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  Soylent Green You Are What You Eat
Year: 1973
Director: Richard Fleischer
Stars: Charlton Heston, Edward G. Robinson, Leigh Taylor-Young, Chuck Connors, Brock Peters, Paula Kelly, Joseph Cotten, Stephen Young, Mike Henry, Lincoln Kilpatrick, Roy Jenson, Leonard Stone, Whit Bissell, Dick Van Patten
Genre: Science FictionBuy from Amazon
Rating:  8 (from 2 votes)
Review: The year is 2022, and the world is overpopulated to the point of disaster. In New York City, population 40,000,000, Thorn (Charlton Heston) works as a detective. He is given the case of a murdered politician to investigate; it looks as if the wealthy man has been attacked by an intruder to his exclusive apartment, but Thorn is suspicious about the way his bodyguard (Chuck Connors) had been sent out and the security system had failed for the first time in two years. Could it have been an assassination? And could it be something to do with what the politician was threatening to reveal about the world's main producer of synthetic food, the Soylent Corporation?

"Mmmm... Soylent Green!" as Homer Simpson once observed. A despairing vision of a possible future, this was loosely adapted from Harry Harrison's award-winning novel "Make Room! Make Room!" by Stanley R. Greenberg. The environmental movement was well under way, and this film sets itself up as an awful warning of what could happen if we let the population get out of control: we have food shortages, the air is thick with pollution, and the Greenhouse Effect has made the temperature unbearable. Society is divided into the have and have-nots, the needy far outnumbering those with the privileges money brings, and you're lucky to get a place to live, never mind something to eat - like the much-in-demand Soylent Green.

Charlton Heston was well into his cycle of disaster movies by now, and he plays Thorn as you'd expect: honourable, tough minded, but sympathetic. He shares his flat with his valued friend, investigator Sol Roth, played by Edward G. Robinson in his last appearance. If Thorn is the man of action, Sol is the soul of the piece, and Robinson is wonderful in the role, striking an essential note of humanity. The scenes where Sol reminisces about the good old days, and enjoys the food and drink Thorn has stolen from the politician's store cupboard, are crucially convincing.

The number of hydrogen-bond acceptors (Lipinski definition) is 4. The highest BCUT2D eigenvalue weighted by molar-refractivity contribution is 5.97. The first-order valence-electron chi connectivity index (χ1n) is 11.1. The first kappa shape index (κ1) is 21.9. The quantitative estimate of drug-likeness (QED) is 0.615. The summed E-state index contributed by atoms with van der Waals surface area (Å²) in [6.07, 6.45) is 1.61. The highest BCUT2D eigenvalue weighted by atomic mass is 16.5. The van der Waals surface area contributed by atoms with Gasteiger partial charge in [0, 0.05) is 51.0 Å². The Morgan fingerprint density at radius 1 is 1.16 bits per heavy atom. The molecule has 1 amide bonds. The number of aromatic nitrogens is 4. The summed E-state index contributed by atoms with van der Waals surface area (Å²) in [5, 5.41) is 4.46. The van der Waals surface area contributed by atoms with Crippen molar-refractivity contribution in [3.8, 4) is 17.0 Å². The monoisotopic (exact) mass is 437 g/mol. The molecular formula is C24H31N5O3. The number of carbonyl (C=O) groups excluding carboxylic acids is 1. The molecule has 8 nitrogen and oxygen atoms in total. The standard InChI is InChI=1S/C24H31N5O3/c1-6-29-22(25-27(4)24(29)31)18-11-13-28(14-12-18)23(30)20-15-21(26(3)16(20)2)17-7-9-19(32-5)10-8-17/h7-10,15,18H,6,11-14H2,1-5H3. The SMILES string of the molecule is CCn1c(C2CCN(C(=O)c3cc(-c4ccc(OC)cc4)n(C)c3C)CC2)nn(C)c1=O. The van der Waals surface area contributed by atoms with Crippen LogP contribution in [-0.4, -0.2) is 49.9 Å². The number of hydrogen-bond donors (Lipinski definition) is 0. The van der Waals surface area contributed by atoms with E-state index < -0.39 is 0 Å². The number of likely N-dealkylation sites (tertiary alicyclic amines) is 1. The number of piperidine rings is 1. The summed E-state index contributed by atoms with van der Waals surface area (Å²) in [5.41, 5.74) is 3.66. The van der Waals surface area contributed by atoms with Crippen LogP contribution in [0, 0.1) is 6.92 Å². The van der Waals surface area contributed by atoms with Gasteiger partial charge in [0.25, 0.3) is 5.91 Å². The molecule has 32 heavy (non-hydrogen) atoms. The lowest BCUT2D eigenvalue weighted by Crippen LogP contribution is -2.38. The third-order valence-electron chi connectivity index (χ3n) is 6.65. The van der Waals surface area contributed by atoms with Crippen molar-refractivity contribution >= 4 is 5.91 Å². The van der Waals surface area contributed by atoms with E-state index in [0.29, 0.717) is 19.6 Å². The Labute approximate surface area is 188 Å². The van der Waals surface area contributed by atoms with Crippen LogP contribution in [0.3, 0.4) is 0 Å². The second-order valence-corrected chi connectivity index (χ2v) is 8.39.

When Sol finds out what the food is made of, he opts for assisted suicide in a huge, anodyne production line that pipes in music and projects images of the world long gone into a euthanasia room. It's a surprisingly moving scene, not just because Robinson died not long after filming it, but because it's about the only point in the film where it shows an ordinary citizen being treated kindly and with respect for a change, even if it's in the process of ending his life. Everyone else is either part of the problem, or part of the minority working to make the wealthy comfortable, such as Shirl (Leigh Taylor-Young) an attractive young woman who is "furniture" which comes with the politician's apartment.

Nowadays, it's common knowledge what Soylent Green actually is, as the story has one of those endings where even people who haven't seen it know what the big revelation is. All those citizens who start riots over the mystery food are unaware what it is they are craving; as the saying goes, if you really like sausages you should never see them being made. But the film heads so single-mindedly towards its horrified punchline that it's no wonder it has an unintentional campy tone, and couple that with the deliberate pace, it all doesn't quite have the necessary impact. I wonder what the workers in the Soylent factory eat? Music by Fred Myrow, along with various classical excerpts.
Reviewer: Graeme Clark

 

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Richard Fleischer  (1916 - 2006)

American director whose Hollywood career spanned five decades. The son of famed animator Max Fleischer, he started directing in the forties, and went on to deliver some stylish B-movies such as Armored Car Robbery and Narrow Margin. His big break arrived with Disney's hit live action epic, 20,000 Leagues under the Sea, and which he followed up with such films as The Vikings, Compulsion, Fantastic Voyage, The Boston Strangler, true crime story 10 Rillington Place, See No Evil, cult favourite Soylent Green, Mister Majestyk, Amityville 3-D and sequel Conan the Destroyer. He became unfairly well known for his critical flops, too, thanks to Doctor Dolittle, Che!, Mandingo, The Jazz Singer remake, Red Sonja and Million Dollar Mystery, some of which gained campy cult followings, but nevertheless left a solid filmography to be proud of.

 
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